Before the COVID-19 pandemic, GMO was sharing the Gospel with an average of 350,000 a day. Since the pandemic began, they’ve been averaging 500,000. But they can handle two million per day. The only thing keeping GMO from reaching more people with the Good News is support to purchase more ads. If you can help with even a small gift to GMO, click here.
“Go therefore and make disciples of all the nations…” (Matthew 28:19).
I have learned to be careful about not comparing my life to those that are healthier and wealthier than me because I believe doing so can lead to hopelessness and depression.
I suppose it’s unrealistic, at least for me, not to compare our life to the lives of others, but I’ve discovered that I can choose who I compare myself with. Instead of comparing myself to people who are wealthy, healthy; people doing things like taking exotic vacations to places I’ve always wanted to visit etc, I compare my lot in life with the unhealthy, the persecuted and the poor.
Like all aspects of maintaining hope, this kind of selective comparison doesn’t come naturally for most of us not living in Third-world nations. For many years, even before I had ALS, I practiced this selective comparison by reading articles and watching documentaries about the poor and persecuted of the world and by following and supporting ministries and missionaries that worked to relieve their suffering.
Then, about 2 & ½ years ago, I became a missionary myself; an “Online Missionary” with an organization called Global Media Outreach. This is a great non-denominational Internet ministry that is able to reach people with the Gospel in areas that traditional missionaries cannot go; remote regions and nations like China and Iran where mission work is restricted or banned altogether. GMO has roughly 100 different Internet sites that can be accessed via computer and/or a cell phone. One or more of these sites will always be among the first listed when people Google words like Jesus, Christianity, religion or God etc. GMO has thousands of volunteers that communicate with millions of people every year. I’ve heard many heartbreaking stories from people that have emailed or texted me through GMO, many of which have become close friends of mine. The following are some of stories I’ve heard.
- Men and women in Africa dying from AIDS or other diseases.
- New Christians in the Middle-east living in fear of their Muslim family discovering they’ve converted (one 20 year-old man was living in hiding from his father).
- Abandoned or widowed mothers contemplating giving up their children because they cannot afford to feed them.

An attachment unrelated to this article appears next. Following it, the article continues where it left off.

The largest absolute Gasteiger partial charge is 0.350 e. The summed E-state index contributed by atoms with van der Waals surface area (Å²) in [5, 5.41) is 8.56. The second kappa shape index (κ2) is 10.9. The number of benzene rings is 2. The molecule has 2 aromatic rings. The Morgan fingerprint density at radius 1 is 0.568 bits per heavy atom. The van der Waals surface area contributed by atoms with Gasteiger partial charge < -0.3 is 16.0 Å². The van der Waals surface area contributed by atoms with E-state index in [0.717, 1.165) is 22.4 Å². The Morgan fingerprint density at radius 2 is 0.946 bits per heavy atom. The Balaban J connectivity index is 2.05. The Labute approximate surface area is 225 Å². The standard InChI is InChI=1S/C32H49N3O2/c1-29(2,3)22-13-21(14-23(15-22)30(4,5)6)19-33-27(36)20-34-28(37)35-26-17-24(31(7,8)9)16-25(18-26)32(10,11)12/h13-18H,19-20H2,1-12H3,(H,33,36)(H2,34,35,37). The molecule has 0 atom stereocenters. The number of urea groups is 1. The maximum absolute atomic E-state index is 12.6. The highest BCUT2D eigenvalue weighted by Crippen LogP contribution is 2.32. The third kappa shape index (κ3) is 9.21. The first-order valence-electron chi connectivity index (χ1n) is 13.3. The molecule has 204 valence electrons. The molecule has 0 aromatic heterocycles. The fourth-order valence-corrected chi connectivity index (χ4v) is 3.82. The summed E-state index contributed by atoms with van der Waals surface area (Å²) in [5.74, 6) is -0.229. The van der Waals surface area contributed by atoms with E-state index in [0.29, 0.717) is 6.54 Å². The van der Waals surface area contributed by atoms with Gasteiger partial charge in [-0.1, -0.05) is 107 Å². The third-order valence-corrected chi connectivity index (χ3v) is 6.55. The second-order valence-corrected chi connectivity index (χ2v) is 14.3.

- People who are bound by long-term drug, alcohol or sexual addictions.
These are just a few examples of stories I hear regularly from people I communicate with through GMO. These are also the people I choose to compare my life to and by doing so I feel extremely blessed.
My oldest daughter and her husband recently took a mission trip to Uganda and they both told me it was a reality check for them. They saw what life was like for the vast majority of people on this earth; not knowing where their next meal would come from and living in fear that a drink of water or a bite from a mosquito might make them violently ill or even end their life. Lauren and James don’t have much, but, like Mary and I, they feel blessed because they’ve chosen to measure their life by the reality of Uganda instead of by the “American dream.”
I believe everyone, especially followers of Christ and Christians going through trials, should do volunteer work to help the less fortunate and to give us a realistic gauge to measure our life and current circumstances by and most of all to be obedient to Christ.
“I was hungry, and you gave Me something to eat; I was thirsty, and you gave Me something to drink; I was a stranger, and you invited Me in; naked, and you clothed Me; I was sick, and you visited Me; I was in prison, and you came to Me…Truly I say to you, to the extent that you did it to one of these brothers of Mine, even the least of them, you did it to Me.” (Mathew 25:35-40)
“Instead of comparing our lot with that of those who are more fortunate than we are, we should compare it with the lot of the great majority of our fellow men. It then appears that we are among the privileged.”